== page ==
Rabbi Nahum Eliezer Rabinovich, ztz”l was one of the true Gedolei HaDor (eminent Rabbis of the generation). Had we been worthy to have the Sanhedrin, Rabbi Rabinovich would certainly be one of the first to sit there, but unfortunately there are not enough true Gedolei HaTorah in our generation, we have not merited the establishment of the Sanhedrin.
Most Talmedei Chachamim (Torah scholars) view the Torah as a collection of details. The best of them know how be accurate and precise in every detail, convey it correctly and remember it orally, but are not able to see the connection between the details, and therefore their svara’s (explanations) are narrow and limited. They perceive all of the Torah, the halakha and machshava (thought), in a detailed way – one line here, one precept there – and the entire Torah appears to them as mystical instructions, with no profound or illuminating meaning.
The more outstanding ones are able to see the broader picture, for example, the halakhot of Shabbat as a unified system, with basic principles underlying all the halakha’s and mitzvot, and consequently, their svara’s are better. However, since they view each area of Torah separately – Shabbat alone, kashrut alone, marriage alone – they are unable to understand the depth of the fundamentals, and as a result, their understanding is limited.
Then, there are more outstanding Torah scholars, who are able to see the entire world of halakha, in its various fields, as one system with common foundations and principles, and in doing so, understand all the svara’s in a more profound way, and are already considered Gedolim (eminent Torah scholars). This is reflected in their ability to interpret the foundations and when they have to deal with a new question. These are the great poskim (Jewish law arbiters), authors of the important shootim (halakhic responsa), and the Roshei Yeshivot (heads of yeshivas) known for their deep Torah lectures.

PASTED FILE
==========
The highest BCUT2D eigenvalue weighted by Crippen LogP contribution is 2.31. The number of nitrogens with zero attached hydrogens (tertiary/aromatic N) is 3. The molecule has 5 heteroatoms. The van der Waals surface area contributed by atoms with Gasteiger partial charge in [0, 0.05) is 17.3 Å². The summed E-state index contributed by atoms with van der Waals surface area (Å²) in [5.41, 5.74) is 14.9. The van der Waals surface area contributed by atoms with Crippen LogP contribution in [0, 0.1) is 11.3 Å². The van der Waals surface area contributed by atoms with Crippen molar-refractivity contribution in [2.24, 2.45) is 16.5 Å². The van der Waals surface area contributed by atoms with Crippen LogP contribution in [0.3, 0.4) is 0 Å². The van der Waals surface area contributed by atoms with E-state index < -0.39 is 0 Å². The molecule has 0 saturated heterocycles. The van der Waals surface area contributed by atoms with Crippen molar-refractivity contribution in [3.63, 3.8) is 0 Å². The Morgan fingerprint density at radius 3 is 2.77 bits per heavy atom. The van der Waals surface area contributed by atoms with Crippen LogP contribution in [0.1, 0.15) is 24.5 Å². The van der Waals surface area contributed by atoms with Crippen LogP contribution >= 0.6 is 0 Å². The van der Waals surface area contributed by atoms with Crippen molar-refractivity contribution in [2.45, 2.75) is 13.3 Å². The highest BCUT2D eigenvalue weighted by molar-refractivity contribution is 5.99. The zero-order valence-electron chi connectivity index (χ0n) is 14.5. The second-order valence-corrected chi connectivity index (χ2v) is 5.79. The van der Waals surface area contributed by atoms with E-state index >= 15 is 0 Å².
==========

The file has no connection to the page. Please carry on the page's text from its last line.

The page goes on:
And then, there are Gedolim even greater than they, who, in addition to all this, delve deeper in the realms of machshava (philosophy) and musar (morality) in the Torah, and also have knowledge of the world of science in its various fields – the exact sciences, and social and human sciences – and in doing so, have a greater understanding of the world in which we live, to which God gave His Torah. Consequently, they are able to see the entire Torah as one, unified system comprised of principles, foundations, branches, details, and fine points, can better discriminate between fundamental and sub-principles, and understand in depth, clarity, and straightforwardly the principles of Torah, and their worldly perspective becomes lucid and bright.
They merit understanding the Word of God in His Torah, the plan, and the path. They are the true Gedolei HaDor, who are worthy to sit in the Sanhedrin, and teach Torah to Clal Yisrael (all of Israel).
There are very few of them. Rabbi Rabinovich, ztz”l was a special one among them.